Erfahrungsbericht: Robin Kreimeyer

Robin Kreimeyer
„Experience Report University of Technology, Sydney 2017“

Experience Report  University of Technology, Sydney

Spring Semester 2017 (July-December)

Home University: University of St. Gallen (CH)

 

Sydney Opera House

 

1. University

1.1 Application

The application process was straightforward and easy. You have the choice to either directly apply (with HSG transcripts being sent to UTS by Student Mobility at HSG) or with the help of an agency which minimises administrative efforts. Your chances of being accepted as a HSG student are very high and your grade point average seems to be irrelevant.

In order to live and study in Australia, you are required to apply for a visa. Most students choose to apply for a Student Visa (Subclass 500), but there is also the possibility to apply for a Working Holiday Visa (Subclass 417). This can be done once you received your Confirmation of Enrolment (CoE) from UTS. The application itself takes a while as you are required to provide a lot of information. After submitting the application, the visa is normally granted within minutes.

Additionally, it is necessary to acquire health insurance as an international student. UTS will refer you to their partner for Overseas Student Health Cover (OSHC), but you are free to choose other provid- ers as well.

The course selection is done online. There is no bidding system, so places are allocated based on availability. We did not experience any troubles to be assigned to any of the courses we chose. Though, due to the early start of the semester compared to the Swiss or German academic schedule, it can be an issue to be assigned to a subject with prerequisite courses which have been completed in the previous semester, as grades are not published when you apply for the UTS courses (this is especially relevant for economics courses). Additionally, it can be a bit of a hassle to check creditability of courses at the home university and simultaneously secure spots in desired subjects, so start early to avoid disappointment.

If you choose to apply for student housing and your budget is limited, you should do so immediately on the first day the application portal is opened, otherwise your chances of receiving a room in a shared apartment are very slim and you will only be able to choose a pricey one-person studio apart- ment. Still, you should consider to look for independent housing options (see 1.2).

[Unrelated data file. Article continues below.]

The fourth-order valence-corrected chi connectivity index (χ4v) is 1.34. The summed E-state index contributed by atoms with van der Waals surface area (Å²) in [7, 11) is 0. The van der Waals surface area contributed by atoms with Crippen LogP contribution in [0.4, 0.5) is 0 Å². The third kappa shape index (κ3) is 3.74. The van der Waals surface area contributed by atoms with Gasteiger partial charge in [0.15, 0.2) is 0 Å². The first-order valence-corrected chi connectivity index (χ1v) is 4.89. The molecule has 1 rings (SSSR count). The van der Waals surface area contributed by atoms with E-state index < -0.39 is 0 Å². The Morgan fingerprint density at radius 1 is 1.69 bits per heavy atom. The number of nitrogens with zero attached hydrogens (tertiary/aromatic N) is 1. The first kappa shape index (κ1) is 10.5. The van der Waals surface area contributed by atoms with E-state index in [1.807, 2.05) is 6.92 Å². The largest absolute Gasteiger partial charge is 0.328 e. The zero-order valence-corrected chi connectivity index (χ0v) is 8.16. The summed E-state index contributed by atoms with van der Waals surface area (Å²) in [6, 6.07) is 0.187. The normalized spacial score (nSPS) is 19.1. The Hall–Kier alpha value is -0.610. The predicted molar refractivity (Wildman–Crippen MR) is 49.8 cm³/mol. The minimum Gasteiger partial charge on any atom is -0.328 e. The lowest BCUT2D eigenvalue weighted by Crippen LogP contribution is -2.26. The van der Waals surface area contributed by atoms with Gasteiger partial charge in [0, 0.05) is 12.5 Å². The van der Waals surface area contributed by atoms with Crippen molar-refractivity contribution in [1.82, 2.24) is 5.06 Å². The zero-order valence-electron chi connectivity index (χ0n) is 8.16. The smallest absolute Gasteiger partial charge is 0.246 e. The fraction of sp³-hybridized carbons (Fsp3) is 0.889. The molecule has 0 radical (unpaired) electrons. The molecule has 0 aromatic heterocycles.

1.2 Life

All of us lived in the largest UTS student housing option ”Yura Mudang“ in standard studio apart- ments. In this context, we would recommend to rather have a look for independent and private alter- natives of housing which are neither the official UTS student housing nor private student housing providers (e.g. Iglu or Urbanest). The only advantage of these student housing options is mainly a good and central location with relatively low rent.

On the other hand, in our eyes, there were certain disadvantages though, which dampened the over- all living experience. When arriving at the housing, you will be required to buy everything you need for living yourself, from blankets and pillows to kitchenware and cutlery. Furthermore, the security rules regarding night time curfew, the consumption of alcohol and gatherings in student apartments were not suitable for students of our age. Moreover, the student population in Yura Mudang seemed to mainly consist of German students which does not enable a true experience of studying abroad. In this regard, we would also recommend to speak English with all of your Swiss, German and/or Austrian friends to avoid perpetuating this “German bubble” at UTS.

If you start early enough, you might be able to find an affordable private shared flat closer to the beaches of Bondi, Coogee or Bronte, as friends of ours did. This would make you much more inde- pendent and enable a more authentic experience of living in Sydney.

After arrival, you will be looking for a mobile phone provider. Many choose Optus but another good alternative are the Aldi Mobile prepaid plans as they are quite cheap and run over the Telstra network which ensures good coverage when travelling in Australia.

If you want to work aside to your studies in Sydney, you can try to get a job at bars or restaurants in the city. This requires you to attain a specific qualification certificate first and many of these establish- ments use overseas students for “unpaid trial periods” which oftentimes eventually do not result in employment. As a better alternative you can apply for casual or part-time jobs at UTS. Two of us got a casual job at UTS as research assistants. We sent emails with job applications to all the heads of departments at the university. Responses were always friendly and helpful and eventually resulted in well-paid positions. The workload will definitely vary from job to job though.